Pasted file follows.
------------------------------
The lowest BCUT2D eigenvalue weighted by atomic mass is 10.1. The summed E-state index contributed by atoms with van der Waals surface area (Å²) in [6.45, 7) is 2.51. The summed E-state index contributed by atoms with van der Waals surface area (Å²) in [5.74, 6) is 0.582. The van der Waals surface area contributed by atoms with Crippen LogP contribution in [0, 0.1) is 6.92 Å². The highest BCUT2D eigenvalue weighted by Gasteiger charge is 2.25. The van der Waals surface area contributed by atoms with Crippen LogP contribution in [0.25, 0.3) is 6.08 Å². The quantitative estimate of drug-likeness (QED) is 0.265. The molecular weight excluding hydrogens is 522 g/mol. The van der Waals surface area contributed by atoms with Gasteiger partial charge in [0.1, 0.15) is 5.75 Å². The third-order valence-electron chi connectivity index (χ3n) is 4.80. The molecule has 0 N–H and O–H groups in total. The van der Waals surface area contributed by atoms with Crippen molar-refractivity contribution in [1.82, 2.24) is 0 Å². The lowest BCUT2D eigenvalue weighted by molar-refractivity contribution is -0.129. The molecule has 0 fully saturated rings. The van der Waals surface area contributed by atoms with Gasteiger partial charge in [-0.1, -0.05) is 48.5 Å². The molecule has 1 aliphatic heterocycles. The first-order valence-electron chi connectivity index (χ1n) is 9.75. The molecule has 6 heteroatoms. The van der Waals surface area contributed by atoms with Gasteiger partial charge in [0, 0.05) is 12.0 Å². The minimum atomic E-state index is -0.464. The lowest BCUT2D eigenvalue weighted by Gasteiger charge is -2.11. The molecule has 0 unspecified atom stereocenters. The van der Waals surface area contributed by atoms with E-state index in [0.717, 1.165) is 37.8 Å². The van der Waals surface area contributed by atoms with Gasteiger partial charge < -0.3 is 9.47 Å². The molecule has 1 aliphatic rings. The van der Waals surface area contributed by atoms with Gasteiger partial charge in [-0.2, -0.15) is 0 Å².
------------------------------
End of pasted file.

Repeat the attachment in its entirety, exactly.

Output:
The lowest BCUT2D eigenvalue weighted by atomic mass is 10.1. The summed E-state index contributed by atoms with van der Waals surface area (Å²) in [6.45, 7) is 2.51. The summed E-state index contributed by atoms with van der Waals surface area (Å²) in [5.74, 6) is 0.582. The van der Waals surface area contributed by atoms with Crippen LogP contribution in [0, 0.1) is 6.92 Å². The highest BCUT2D eigenvalue weighted by Gasteiger charge is 2.25. The van der Waals surface area contributed by atoms with Crippen LogP contribution in [0.25, 0.3) is 6.08 Å². The quantitative estimate of drug-likeness (QED) is 0.265. The molecular weight excluding hydrogens is 522 g/mol. The van der Waals surface area contributed by atoms with Gasteiger partial charge in [0.1, 0.15) is 5.75 Å². The third-order valence-electron chi connectivity index (χ3n) is 4.80. The molecule has 0 N–H and O–H groups in total. The van der Waals surface area contributed by atoms with Crippen molar-refractivity contribution in [1.82, 2.24) is 0 Å². The lowest BCUT2D eigenvalue weighted by molar-refractivity contribution is -0.129. The molecule has 0 fully saturated rings. The van der Waals surface area contributed by atoms with Gasteiger partial charge in [-0.1, -0.05) is 48.5 Å². The molecule has 1 aliphatic heterocycles. The first-order valence-electron chi connectivity index (χ1n) is 9.75. The molecule has 6 heteroatoms. The van der Waals surface area contributed by atoms with Gasteiger partial charge in [0, 0.05) is 12.0 Å². The minimum atomic E-state index is -0.464. The lowest BCUT2D eigenvalue weighted by Gasteiger charge is -2.11. The molecule has 0 unspecified atom stereocenters. The van der Waals surface area contributed by atoms with E-state index in [0.717, 1.165) is 37.8 Å². The van der Waals surface area contributed by atoms with Gasteiger partial charge < -0.3 is 9.47 Å². The molecule has 1 aliphatic rings. The van der Waals surface area contributed by atoms with Gasteiger partial charge in [-0.2, -0.15) is 0 Å².